Article Text

Download PDFPDF
Randomised controlled trial
A restrictive perioperative transfusion strategy does not increase all-cause mortality (30 days) or morbidity compared with a liberal approach in patients undergoing cardiac surgery
  1. Dimitrios Mikroulis1,
  2. Nikolaos Papanas1,
  3. Georgios Vretzakis2,3
  1. 1Cardiothoracic Surgery Department, Democritus University Thrace, University Hospitalof Alexandroupolis, Greece
  2. 2Internal Medicine Department,Democritus University Thrace,University Hospitalof Alexandroupolis, Greece
  3. 3Department of Anesthesiology, University Hospital of Larissa, Larissa, Greece
  1. Correspondence to Dimitrios Mikroulis
    Democritus University of Thrace, University Hospital of Alexandroupolis, Dragana, Alexandroupolis PC 68100, Greece; dmikrou{at}

Statistics from

Request Permissions

If you wish to reuse any or all of this article please use the link below which will take you to the Copyright Clearance Center’s RightsLink service. You will be able to get a quick price and instant permission to reuse the content in many different ways.

Commentary on: OpenUrlCrossRefPubMedWeb of Science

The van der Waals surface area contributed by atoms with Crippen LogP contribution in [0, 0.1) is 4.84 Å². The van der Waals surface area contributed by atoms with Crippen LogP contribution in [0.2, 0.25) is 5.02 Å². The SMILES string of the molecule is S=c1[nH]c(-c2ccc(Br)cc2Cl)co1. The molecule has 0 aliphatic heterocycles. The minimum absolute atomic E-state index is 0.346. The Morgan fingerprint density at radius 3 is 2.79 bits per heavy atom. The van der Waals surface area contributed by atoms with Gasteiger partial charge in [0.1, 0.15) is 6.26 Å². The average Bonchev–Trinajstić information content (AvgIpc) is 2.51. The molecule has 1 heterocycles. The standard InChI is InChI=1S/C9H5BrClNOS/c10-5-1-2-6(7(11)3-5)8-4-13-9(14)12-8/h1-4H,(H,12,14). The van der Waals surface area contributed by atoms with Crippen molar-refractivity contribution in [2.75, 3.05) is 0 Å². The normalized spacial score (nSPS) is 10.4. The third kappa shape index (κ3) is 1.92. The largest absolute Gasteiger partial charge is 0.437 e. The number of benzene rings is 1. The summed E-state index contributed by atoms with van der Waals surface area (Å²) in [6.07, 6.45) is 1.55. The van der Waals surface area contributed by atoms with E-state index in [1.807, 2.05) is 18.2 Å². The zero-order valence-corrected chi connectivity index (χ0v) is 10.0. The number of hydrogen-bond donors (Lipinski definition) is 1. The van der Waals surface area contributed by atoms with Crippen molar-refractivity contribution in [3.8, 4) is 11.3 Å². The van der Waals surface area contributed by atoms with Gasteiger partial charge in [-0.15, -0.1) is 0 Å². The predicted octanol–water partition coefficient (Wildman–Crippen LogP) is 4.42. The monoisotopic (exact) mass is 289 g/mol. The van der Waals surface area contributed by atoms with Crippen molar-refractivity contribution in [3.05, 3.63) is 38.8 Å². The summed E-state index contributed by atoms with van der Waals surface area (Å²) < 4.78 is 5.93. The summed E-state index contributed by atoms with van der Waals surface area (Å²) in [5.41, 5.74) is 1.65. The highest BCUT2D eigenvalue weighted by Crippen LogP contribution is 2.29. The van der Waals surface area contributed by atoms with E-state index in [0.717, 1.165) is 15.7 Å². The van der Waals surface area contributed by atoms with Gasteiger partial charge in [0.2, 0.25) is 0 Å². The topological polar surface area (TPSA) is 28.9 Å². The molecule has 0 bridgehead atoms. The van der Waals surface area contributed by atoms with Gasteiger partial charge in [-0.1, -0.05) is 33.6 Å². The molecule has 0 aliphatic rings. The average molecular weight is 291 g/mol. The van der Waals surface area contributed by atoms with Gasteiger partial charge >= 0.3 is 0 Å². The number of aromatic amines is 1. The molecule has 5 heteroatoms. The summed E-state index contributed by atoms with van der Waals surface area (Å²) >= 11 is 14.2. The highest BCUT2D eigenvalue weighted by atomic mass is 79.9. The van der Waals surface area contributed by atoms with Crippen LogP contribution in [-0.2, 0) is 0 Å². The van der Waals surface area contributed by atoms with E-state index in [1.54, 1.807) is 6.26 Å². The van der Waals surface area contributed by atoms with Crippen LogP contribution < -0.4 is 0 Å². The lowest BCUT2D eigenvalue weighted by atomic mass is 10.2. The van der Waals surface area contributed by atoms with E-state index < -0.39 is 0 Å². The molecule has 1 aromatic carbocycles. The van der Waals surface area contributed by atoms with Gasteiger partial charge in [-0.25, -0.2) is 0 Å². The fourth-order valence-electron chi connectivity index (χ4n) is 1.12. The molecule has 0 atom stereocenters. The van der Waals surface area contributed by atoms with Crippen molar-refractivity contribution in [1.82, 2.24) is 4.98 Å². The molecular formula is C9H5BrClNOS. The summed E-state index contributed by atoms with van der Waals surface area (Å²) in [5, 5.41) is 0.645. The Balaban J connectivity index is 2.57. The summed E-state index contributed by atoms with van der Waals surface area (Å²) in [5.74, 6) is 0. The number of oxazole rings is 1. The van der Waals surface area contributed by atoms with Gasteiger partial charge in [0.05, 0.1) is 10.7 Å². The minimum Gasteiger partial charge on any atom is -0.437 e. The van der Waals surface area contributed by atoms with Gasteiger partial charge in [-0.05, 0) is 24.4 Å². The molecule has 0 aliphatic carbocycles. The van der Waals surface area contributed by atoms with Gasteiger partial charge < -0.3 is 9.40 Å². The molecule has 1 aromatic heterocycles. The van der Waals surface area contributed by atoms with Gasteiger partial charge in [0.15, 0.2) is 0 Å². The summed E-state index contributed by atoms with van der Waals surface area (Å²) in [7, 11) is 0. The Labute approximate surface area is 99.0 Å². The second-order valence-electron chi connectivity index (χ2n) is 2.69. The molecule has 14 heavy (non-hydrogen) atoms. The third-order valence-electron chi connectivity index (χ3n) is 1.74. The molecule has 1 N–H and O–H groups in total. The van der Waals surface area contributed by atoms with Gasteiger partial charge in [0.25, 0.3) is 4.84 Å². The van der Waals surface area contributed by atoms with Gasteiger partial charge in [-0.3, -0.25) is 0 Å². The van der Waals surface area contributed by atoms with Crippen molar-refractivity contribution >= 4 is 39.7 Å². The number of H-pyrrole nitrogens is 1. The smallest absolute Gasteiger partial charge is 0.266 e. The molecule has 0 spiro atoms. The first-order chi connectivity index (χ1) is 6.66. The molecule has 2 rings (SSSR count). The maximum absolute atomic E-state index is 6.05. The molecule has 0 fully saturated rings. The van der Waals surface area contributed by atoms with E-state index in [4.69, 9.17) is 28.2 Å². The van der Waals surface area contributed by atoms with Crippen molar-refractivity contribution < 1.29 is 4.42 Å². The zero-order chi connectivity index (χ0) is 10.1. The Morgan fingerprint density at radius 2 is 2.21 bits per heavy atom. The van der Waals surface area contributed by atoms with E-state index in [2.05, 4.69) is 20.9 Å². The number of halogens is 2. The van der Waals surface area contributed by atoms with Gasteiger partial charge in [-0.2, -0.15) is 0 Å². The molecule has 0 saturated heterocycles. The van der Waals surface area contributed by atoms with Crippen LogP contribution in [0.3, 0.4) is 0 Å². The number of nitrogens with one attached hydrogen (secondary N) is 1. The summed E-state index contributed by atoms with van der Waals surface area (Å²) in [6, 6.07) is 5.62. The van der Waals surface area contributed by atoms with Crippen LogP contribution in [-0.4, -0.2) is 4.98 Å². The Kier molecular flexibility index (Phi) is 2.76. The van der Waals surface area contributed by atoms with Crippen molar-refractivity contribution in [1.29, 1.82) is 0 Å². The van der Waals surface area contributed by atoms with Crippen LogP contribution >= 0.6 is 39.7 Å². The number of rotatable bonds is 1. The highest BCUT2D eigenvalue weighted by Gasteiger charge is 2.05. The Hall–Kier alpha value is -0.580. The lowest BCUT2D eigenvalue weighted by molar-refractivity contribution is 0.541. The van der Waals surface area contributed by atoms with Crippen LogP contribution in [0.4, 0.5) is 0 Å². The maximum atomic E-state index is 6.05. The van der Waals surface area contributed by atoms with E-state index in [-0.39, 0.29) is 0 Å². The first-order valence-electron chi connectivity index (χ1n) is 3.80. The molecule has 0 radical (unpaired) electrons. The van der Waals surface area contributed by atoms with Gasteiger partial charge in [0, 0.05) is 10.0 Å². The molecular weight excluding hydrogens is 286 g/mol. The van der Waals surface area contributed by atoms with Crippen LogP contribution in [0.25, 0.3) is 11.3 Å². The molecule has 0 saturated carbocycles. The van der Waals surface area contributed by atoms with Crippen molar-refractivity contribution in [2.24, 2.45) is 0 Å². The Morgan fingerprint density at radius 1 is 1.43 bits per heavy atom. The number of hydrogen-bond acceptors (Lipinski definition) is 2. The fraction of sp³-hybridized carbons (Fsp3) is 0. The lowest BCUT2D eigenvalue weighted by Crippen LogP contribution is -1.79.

Cardiac surgery is associated with a high rate of allogeneic blood transfusion (BT), varying from 40% to 90% in most centres. However, BT may be both beneficial and harmful. Severe anaemia is an independent risk factor for cardiac surgery morbidity and mortality, but BT substantially increases costs and is associated with adverse outcomes, including increased rates of infections, neurologic complications, renal failure and decreased in-hospital and long-term survival after cardiac operations. The decision for transfusion is often based on haemoglobin or haematocrit levels, but there are no evidence-based guidelines on transfusion triggers after cardiac surgery.1


A prospective, randomised, non-inferiority controlled trial was conducted at the Heart Institute of the University of Sao Paulo, Sao Paulo, Brazil, between February …

View Full Text


  • Competing interests None.